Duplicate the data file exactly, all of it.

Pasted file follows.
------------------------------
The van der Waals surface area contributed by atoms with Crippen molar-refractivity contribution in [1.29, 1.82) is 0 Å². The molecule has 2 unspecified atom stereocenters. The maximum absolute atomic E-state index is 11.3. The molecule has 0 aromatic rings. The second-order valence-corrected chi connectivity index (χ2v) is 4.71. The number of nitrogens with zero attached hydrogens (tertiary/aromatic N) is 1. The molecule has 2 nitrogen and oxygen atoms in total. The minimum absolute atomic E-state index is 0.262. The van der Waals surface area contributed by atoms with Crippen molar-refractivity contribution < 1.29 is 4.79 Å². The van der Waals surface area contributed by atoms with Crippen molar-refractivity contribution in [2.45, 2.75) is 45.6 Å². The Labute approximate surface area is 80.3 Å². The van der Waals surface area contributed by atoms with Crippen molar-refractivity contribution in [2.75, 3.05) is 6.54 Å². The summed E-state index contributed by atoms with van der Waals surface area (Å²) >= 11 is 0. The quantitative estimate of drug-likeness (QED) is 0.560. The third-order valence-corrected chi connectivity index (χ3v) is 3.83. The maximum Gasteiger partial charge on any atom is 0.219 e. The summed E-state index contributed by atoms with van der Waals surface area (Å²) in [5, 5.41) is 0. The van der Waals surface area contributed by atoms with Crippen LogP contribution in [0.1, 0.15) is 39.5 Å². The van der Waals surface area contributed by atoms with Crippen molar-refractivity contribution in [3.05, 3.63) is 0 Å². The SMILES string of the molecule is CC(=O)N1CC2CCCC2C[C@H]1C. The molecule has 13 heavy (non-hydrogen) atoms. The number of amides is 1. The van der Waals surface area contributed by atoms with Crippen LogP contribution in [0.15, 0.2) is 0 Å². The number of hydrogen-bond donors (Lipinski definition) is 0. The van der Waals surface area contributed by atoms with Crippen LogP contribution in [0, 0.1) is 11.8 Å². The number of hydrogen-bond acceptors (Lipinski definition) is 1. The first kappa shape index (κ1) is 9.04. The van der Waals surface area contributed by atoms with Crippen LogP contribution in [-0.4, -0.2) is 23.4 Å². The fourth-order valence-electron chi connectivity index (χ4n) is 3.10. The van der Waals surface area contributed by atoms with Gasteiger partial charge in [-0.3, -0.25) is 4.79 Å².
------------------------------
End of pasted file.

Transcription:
The van der Waals surface area contributed by atoms with Crippen molar-refractivity contribution in [1.29, 1.82) is 0 Å². The molecule has 2 unspecified atom stereocenters. The maximum absolute atomic E-state index is 11.3. The molecule has 0 aromatic rings. The second-order valence-corrected chi connectivity index (χ2v) is 4.71. The number of nitrogens with zero attached hydrogens (tertiary/aromatic N) is 1. The molecule has 2 nitrogen and oxygen atoms in total. The minimum absolute atomic E-state index is 0.262. The van der Waals surface area contributed by atoms with Crippen molar-refractivity contribution < 1.29 is 4.79 Å². The van der Waals surface area contributed by atoms with Crippen molar-refractivity contribution in [2.45, 2.75) is 45.6 Å². The Labute approximate surface area is 80.3 Å². The van der Waals surface area contributed by atoms with Crippen molar-refractivity contribution in [2.75, 3.05) is 6.54 Å². The summed E-state index contributed by atoms with van der Waals surface area (Å²) >= 11 is 0. The quantitative estimate of drug-likeness (QED) is 0.560. The third-order valence-corrected chi connectivity index (χ3v) is 3.83. The maximum Gasteiger partial charge on any atom is 0.219 e. The summed E-state index contributed by atoms with van der Waals surface area (Å²) in [5, 5.41) is 0. The van der Waals surface area contributed by atoms with Crippen LogP contribution in [0.1, 0.15) is 39.5 Å². The van der Waals surface area contributed by atoms with Crippen molar-refractivity contribution in [3.05, 3.63) is 0 Å². The SMILES string of the molecule is CC(=O)N1CC2CCCC2C[C@H]1C. The molecule has 13 heavy (non-hydrogen) atoms. The number of amides is 1. The van der Waals surface area contributed by atoms with Crippen LogP contribution in [0.15, 0.2) is 0 Å². The number of hydrogen-bond donors (Lipinski definition) is 0. The van der Waals surface area contributed by atoms with Crippen LogP contribution in [0, 0.1) is 11.8 Å². The number of hydrogen-bond acceptors (Lipinski definition) is 1. The first kappa shape index (κ1) is 9.04. The van der Waals surface area contributed by atoms with Crippen LogP contribution in [-0.4, -0.2) is 23.4 Å². The fourth-order valence-electron chi connectivity index (χ4n) is 3.10. The van der Waals surface area contributed by atoms with Gasteiger partial charge in [-0.3, -0.25) is 4.79 Å².